“What am I supposed to do?” Isla asks.
“For now, just rest. We’ll figure out the details tomorrow,” Lucian says.
Isla considers pressing further, but she’s exhausted–even sitting up for as long as she has is a bit too much. She lies down on the cave floor. It’s not comfortable, but she’s tired enough that it doesn’t matter.
She dreams of black shadows lurking in the spaces of darkness and wind. When she wakes up, it’s with dry eyes and a pounding heart, and a hollow feeling of uncertainty of what, exactly, she’d seen.
She opens her eyes slowly. It’s still dark, but there’s some faint white light filtering in from a ways off.
“Good morning!” the lantern–Solanus?–says. “Or afternoon, or night. Lucian never tells me what time it is, and I can’t even tell if you’re actually awake, but good morning!”
“Good morning,” Isla says, with considerably less enthusiasm. “Where’s Lucian?”
“Why is it always ‘Where’s Lucian?’ Why isn’t it ever ‘Where’s Solanus?'” Solanus asks. “I’ve contributed so much to this team and this is all the consideration I get. I’m really feeling underappreciated, here.”
“Oh,” Isla says. She hadn’t realized the lantern could get offended. “I’m sorry. I didn’t know you felt that way.”
“Nah, I’m just fucking with you,” Solanus says. “You’ve got all your memory problems and your dumb human meat body. I’m just along for the ride. I think at the end of the day I come out on top.”
“Uh,” Isla says. “Right. Okay. Do you know where Lucian is?”
“No idea! I guess it’s just you and me until she gets back!”
“I…guess so,” Isla says. She’s not so sure she really wants to be stuck with a talking lantern, but it’s not like there’s anything else to do.
Well, actually, there’s no reason why she can’t do something else.
“I’m going to take a look around,” she says. “You know, see the sights.”
“Really?” Solanus asks with a hint of mockery. “That’s a terrible idea on account of all the demons and bullshit we already went through, but fine, whatever. I don’t have legs and you have a free spirit to express. Have fun looking at all the identical rocks, then. I’m sure you’ll have a real swell time! Try not to get murdered or Lucy’ll get upset.”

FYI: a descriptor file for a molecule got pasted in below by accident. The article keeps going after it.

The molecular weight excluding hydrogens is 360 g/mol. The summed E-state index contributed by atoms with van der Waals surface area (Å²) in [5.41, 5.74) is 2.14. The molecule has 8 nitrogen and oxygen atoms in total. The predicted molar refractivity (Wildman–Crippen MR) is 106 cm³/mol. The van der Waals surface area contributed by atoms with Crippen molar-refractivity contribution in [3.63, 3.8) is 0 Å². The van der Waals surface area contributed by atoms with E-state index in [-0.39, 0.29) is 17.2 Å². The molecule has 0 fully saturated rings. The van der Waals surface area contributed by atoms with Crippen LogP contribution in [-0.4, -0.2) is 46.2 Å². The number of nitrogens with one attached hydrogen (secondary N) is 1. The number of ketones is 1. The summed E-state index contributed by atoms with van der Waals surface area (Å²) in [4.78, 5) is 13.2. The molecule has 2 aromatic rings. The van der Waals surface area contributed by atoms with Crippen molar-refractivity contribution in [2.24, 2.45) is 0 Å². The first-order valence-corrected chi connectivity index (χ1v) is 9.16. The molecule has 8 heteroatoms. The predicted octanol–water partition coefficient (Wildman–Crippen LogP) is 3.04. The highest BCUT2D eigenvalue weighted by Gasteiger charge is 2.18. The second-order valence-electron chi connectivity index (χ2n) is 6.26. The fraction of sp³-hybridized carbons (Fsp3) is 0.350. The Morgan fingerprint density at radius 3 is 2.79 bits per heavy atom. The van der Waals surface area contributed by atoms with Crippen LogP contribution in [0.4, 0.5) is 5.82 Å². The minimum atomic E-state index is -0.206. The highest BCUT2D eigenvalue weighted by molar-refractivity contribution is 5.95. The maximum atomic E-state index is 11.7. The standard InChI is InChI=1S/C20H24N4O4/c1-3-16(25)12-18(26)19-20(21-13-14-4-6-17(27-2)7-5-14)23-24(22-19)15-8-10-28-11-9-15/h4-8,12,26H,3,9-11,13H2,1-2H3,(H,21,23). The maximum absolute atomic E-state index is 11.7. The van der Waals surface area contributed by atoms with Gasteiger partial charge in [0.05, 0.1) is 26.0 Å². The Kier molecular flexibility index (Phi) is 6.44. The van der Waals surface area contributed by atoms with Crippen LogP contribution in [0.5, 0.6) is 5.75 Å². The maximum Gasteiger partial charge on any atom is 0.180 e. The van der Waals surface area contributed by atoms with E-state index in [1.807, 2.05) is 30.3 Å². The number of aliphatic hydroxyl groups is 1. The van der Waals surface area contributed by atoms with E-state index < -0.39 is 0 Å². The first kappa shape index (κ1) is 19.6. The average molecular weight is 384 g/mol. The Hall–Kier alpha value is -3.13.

“Thanks, I’ll try not to,” Isla says. She dusts herself off and starts walking.
“Wait,” Solanus shouts after her. “Wait, I wasn’t kidding when I said it was a bad idea! I don’t have eyes, so I can’t actually tell you what’s down there, but it’s not great!”
Isla ignores the shouting and keeps going. It’s not like she’s going to go far, and if she’s survived being passed out here for the last week, she’ll probably survive walking around, too.
Unfortunately, the walk is about as exciting as Solanus said it would be–that is to say, not at all.
The cave is large and, well, cavernous. It’s also very dark, which makes Isla want to go back and get the lantern, but since that would mean picking up Solanus, too, she decides it’s better to keep stumbling around instead.
It’s a bit damp, with stones that are worn smooth by water. She can hear some rushing water not too far off, but it echoes around the cave so she can’t really tell which way it’s coming from. She’s careful to keep track of where she’s going, at least. The last thing she wants when she has no idea where she is is to get lost and starve to death.
That would be embarrassing.
She eventually comes out to a bit of an open space that’s otherwise a dead end. If she squints, she can make out a pool of dirty water in the center with some powdery smears around it. There’s nothing else of note.
With a sigh, Isla decides that this is as good a place as any to take a break and sits down on yet another damp rock. She rubs her eyes and tries to think of what she’s supposed to do now. She can’t remember anything, or, well, she remembers some things. She remembers what magic is, sort of. She remembers what grass and water and wind and rain are. She just doesn’t remember anything about where she comes from, or who she even is, or what she did.
Nothing except the witch.
She made a deal with a witch. A witch. Even now, it’s hard to swallow. She doesn’t know what for, or why. She can’t think of anything that would be worth it.
She takes a deep breath. Nobody deals with witches. At least, nobody who values their life deals with witches, and there are fates much worse than death.
She has to pause just then. She does value her life, doesn’t she? She thinks she does, but she may not have. That’s a depressing possibility.
She sits there long enough that she decides she should head back. As much as Solanus annoys her, it’s not like she’s actually trying to run off on her own. Lucian, at least, seems like she’s got her best interests at heart. Best to not make her worry.